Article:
My point is that Sherman’s ability to reconcile an Arnoldian understanding of literature’s cultural and spiritual value with an avowedly scientific approach was just one way of studying and teaching literature in the late nineteenth century. As is well known, the discipline was first academically legitimised by emphasising philology particularly in relation to Old and Middle English texts with their appeal to nationalism. At the same time, however, a pioneering academic critic like A. C. Bradley could apply a range of philosophic concepts to purely literary judgment and analysis. Or, to give one more example, Hiram Corson, a professor of English at Cornell, became famous in the 1870s by using dramatic recitations of poems first as a pedagogical technique and then on the lecture circuit, a procedure he validated by theorising the relation between voice, poetry and spirit in terms which took him into the kind of spiritualism that makes contact with the dead. For Corson, the literary teacher as a voice performer was in effect a spirit medium.
Literary studies’ eclecticism, which meant that the field could contain both a Corson and a Sherman, never wholly disappeared. But professionalisation reduced the discipline’s variousness in the period after World War I partly as the result of a profound epistemological break. That break changed how relations between the text, the critic, the student and the teacher were conceived.
As is widely accepted, this break was inaugurated around 1920 by two key figures: T. S. Eliot and I. A. Richards, both of whom Buurma and Heffernan discuss of course but whose paradigm shift they downplay in the interest of their teaching-focussed account.
Most importantly, Eliot authoritatively removed literature from Arnold’s framework: it was no longer available to a generalisable civilising or ‘perfecting’ mission. He also removed literary criticism from belle-lettrism (i.e., the journalist’s review pages) as well as from the scholars (whether philologists or literary historians in their ‘scientific’ mode à la Hyppolite Taine) as well as, indeed, from more isolated figures like Sherman and Corson. Eliot insisted on literature’s autonomy but without resorting to ‘poetry for poetry’s sake’ aestheticism à la A. C. Bradley or Walter Pater. For him, instead, the primary purpose of literary criticism was proper judgment of a text’s quality (according to criteria he developed) in the primary practical interest of helping poets improve their poetry. This project does not, I think, owe much to Eliot’s experiences as an Extension teacher, it owes more to his background in academic philosophy and then to his contact with anti-academic modernists like Ezra Pound and T. E. Hulme.
On this broad basis, Richards, who was, unlike Eliot, an academic, and who came out of both experimental psychology and philosophy, carried out a famous classroom experiment at Cambridge. What, he enquired, did his audience (who were not only students) understand by this object Eliot had helped radically to autonomise—the poem on the (mimeographed) page? And how accurate were their judgments of it? It turned out that proper judgment and understanding eluded his audience: their responses, so Richards argued, were systematically blocked by their ignorance, their ideological preconceptions and their personal associations and feelings. And so a new task opened out for literary educators: to train students to see and assess texts as they existed simply on the page (banishing, for instance, even reading poetry aloud). This was not of itself a democratic task but it set the conditions for English’s roaring success across most of the twentieth century.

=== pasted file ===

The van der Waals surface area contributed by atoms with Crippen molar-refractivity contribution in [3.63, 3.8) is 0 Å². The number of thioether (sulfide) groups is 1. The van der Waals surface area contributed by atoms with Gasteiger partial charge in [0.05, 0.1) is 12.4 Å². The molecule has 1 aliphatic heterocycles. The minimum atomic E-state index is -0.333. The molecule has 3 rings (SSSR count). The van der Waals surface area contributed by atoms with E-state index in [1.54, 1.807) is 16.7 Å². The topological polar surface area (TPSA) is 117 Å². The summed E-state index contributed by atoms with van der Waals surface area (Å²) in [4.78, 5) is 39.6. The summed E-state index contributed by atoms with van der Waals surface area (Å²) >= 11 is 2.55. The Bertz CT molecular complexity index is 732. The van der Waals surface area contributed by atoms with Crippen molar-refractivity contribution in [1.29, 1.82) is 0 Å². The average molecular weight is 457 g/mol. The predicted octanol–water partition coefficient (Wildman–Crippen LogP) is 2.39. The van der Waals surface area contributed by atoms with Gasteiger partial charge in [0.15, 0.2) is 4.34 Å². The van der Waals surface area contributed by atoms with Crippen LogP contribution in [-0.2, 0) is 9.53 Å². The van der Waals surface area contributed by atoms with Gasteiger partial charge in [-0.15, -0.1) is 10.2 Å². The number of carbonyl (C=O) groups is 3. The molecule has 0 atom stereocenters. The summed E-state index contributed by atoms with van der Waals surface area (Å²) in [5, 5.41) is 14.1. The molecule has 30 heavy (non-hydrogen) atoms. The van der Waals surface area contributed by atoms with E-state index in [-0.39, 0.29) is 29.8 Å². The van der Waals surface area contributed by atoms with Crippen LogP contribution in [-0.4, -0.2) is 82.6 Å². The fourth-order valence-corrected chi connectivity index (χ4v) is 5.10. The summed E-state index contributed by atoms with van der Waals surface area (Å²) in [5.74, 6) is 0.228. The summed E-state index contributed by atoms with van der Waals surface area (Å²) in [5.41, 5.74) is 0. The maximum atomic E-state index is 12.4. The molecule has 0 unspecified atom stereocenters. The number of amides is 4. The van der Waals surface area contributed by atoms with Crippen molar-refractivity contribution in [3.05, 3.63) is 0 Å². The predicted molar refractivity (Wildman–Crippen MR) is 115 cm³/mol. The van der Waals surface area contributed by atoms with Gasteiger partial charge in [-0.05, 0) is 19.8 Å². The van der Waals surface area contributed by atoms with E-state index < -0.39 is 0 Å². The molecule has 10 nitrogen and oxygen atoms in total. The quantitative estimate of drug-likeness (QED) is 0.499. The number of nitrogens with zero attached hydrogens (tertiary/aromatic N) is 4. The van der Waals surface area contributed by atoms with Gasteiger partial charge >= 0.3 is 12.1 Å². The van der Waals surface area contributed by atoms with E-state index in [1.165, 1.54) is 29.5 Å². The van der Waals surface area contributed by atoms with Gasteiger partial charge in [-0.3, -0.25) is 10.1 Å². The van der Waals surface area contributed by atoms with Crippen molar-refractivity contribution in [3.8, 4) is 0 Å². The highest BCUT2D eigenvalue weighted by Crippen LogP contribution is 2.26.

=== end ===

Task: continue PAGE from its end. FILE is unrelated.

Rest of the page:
The new project was developed in very different ways in the US and the British Commonwealth. In the US it was taken up (via William Empson) by the ‘new critics’; in the UK and Commonwealth by the Leavisites. Neither monopolised the discipline but both came to be seen as the most organised schools of literary studies of their time. Consensus around that view broke up only around 1970.
The Leavisites were particularly intellectually and institutionally powerful in their zone of influence not just because their project incorporated an explicit and specific understanding of the English department’s social and cultural function (which, as it were, reconciled Arnold to Richards and Eliot) but also because they insisted that what really mattered was what went on in the classroom. Leavisism was a teaching method before it was anything else. So it is a pity I think that no Leavisites appear in The Teaching Archive: attention to them would have helped extend and nuance Buurma and Heffernan’s account of relations between teaching and scholarship.
In the end, this kind of big picture of the discipline’s history can be joined to Buurma and Heffernan’s findings easily enough. All that is required is to recognise the discipline’s eclecticism and institutional range. After all, the new critics and the Leavisites may between them have dominated English departments, but, as Buurma and Heffernan remind us, they never overwhelmed them.
What Buurma and Heffernan’s account and interests cannot do however are offer us insight into literary criticism’s intellectual richness in the decades of its greatest prestige. After Eliot and Richards (and Empson)’s interventions, English became the mid-20th century’s most popular academic discipline, partly because the ideas it put forward (let me repeat, not just by the new critics or Leavisites) were so various, innovative and exciting. In its heyday, English’s intellectual history was astonishingly inventive and searching on its own terms.
Let’s not forget that.
Simon During is a Professorial Fellow in the School of Culture and Communications at the University of Melbourne. He is currently mainly working on the history of literary criticism between 1918 and 1970.
 Buurma, Rachel Sagner, and Laura Heffernan. The Teaching Archive: A New History for Literary Study. Chicago: U of Chicago P, 2021.